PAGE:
The trouble with Ralph Sampson, the youngsters found out yesterday, was that they had to tilt their heads at an unnatural angle just to talk to him.

Few of the 120 hopefuls at the Northern Virginia Basketball Camp, where they will shoot baskets all week at the W.T. Woodson High School gym, stood taller than 5 feet. Sampson, the Virginia center on hand to talk about rebounding and boxing out, was an attraction as much for his height -- 7-foot-4 -- as for his court technique.

"I was here last year, when Ralph came then," said Steve Skinner, 12. "He was a giant then. I think he's grown more."

Sampson, who attended four basketball camps the summer between his junior and senior high school years in Harrisonburg, Va., knew what the youngsters wanted to see.

He wore a United States team practice jersey that he had brought back from the Pan American Games in 1979, and inpressed them with moves that aren't found in college games. He performed, by request, both backward and full-twisting dunks.

"Oh, Ralph just did his moves," said Byron Schafer, 7.

One of them involved Sampson's contention that "anyone can dunk." Schafer, at 4-foot-o the smallest player, dribbled to Sampson, who lifted him to basket height so Schafer could finish off the slam-dunk of his young life.

"Byron's good," said Tom Merkel, 12. "He almost won a picture of Ralph. He had to make five foul shots, but he only made four. His last one was a toilet bowl . . . that's when it rolls around the rim."

Sampson's two-day camp appearance -- he will return today -- followed talks by other college and professional basketball players, including Buck Williams, John Lucas and Adrian Dantley.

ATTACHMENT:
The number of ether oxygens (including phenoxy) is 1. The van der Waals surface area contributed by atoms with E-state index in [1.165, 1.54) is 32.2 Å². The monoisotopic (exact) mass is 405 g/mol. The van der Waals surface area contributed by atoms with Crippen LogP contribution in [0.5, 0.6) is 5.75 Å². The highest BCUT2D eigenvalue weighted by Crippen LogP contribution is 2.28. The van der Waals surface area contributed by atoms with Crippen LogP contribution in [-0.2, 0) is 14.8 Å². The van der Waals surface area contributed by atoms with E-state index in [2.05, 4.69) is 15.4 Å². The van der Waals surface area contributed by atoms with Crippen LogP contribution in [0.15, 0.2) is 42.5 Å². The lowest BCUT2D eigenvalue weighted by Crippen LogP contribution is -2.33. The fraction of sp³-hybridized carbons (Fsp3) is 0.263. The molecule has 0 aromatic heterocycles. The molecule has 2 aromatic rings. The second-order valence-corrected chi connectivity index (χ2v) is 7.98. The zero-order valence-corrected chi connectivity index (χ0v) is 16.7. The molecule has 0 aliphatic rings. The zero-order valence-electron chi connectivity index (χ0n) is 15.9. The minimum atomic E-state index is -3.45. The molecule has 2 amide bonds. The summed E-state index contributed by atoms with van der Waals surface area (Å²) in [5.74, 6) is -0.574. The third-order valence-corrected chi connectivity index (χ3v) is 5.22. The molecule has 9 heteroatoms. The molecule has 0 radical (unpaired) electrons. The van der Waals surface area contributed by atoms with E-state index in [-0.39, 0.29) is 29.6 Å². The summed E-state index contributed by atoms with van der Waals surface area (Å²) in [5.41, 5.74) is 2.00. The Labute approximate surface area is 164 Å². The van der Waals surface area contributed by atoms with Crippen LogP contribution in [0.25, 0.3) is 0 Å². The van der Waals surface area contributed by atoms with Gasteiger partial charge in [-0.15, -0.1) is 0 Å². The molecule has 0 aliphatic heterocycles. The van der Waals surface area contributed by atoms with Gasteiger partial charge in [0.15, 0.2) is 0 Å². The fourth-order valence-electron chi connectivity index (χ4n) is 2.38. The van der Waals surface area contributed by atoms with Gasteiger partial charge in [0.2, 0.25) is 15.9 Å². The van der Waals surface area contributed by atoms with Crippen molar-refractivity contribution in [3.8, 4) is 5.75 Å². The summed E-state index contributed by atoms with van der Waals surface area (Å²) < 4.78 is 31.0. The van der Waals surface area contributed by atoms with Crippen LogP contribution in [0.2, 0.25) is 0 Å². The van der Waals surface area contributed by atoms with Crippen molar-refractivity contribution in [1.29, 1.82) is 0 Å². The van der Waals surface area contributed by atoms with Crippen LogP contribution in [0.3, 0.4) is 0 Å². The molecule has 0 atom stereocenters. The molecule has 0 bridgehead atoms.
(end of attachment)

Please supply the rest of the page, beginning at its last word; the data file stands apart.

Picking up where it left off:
"I'm not doing much else this summer," said Sampson, who turned 21 last week. "Just lifting weights, doing these camps and hanging around with my girlfriend."

Lisa Payne, 19 a former Wilson High School cheerleader from Washington and a Virginia premed student, accompained Sampson to the gym. While Sampson bantered with youngsters, Payne listened and toyed with her diamond ring, a present from Sampson.

Asked about the ring, she looked to Sampson, who said something to her. "I'd rather not comment about that," Payne then said, smiling.

The camp appearance was a leisurely few hours for Payne and Sampson, who are both glad that the pro basketball draft has come and gone without him.

"It was real tough for a long time, when Ralph was choosing to leave school or stay," Payne said. "It was his decision, though. He didn't talk much about it. He's very quiet about things like that."

Sampson said that this year's decision to turn down Dallas was tougher than turning down Boston a year ago.

"I really went back and forth before I finally decided," he said. "I talked to my old high school coach a lot.

"I'm glad another decision like that won't come around for another year."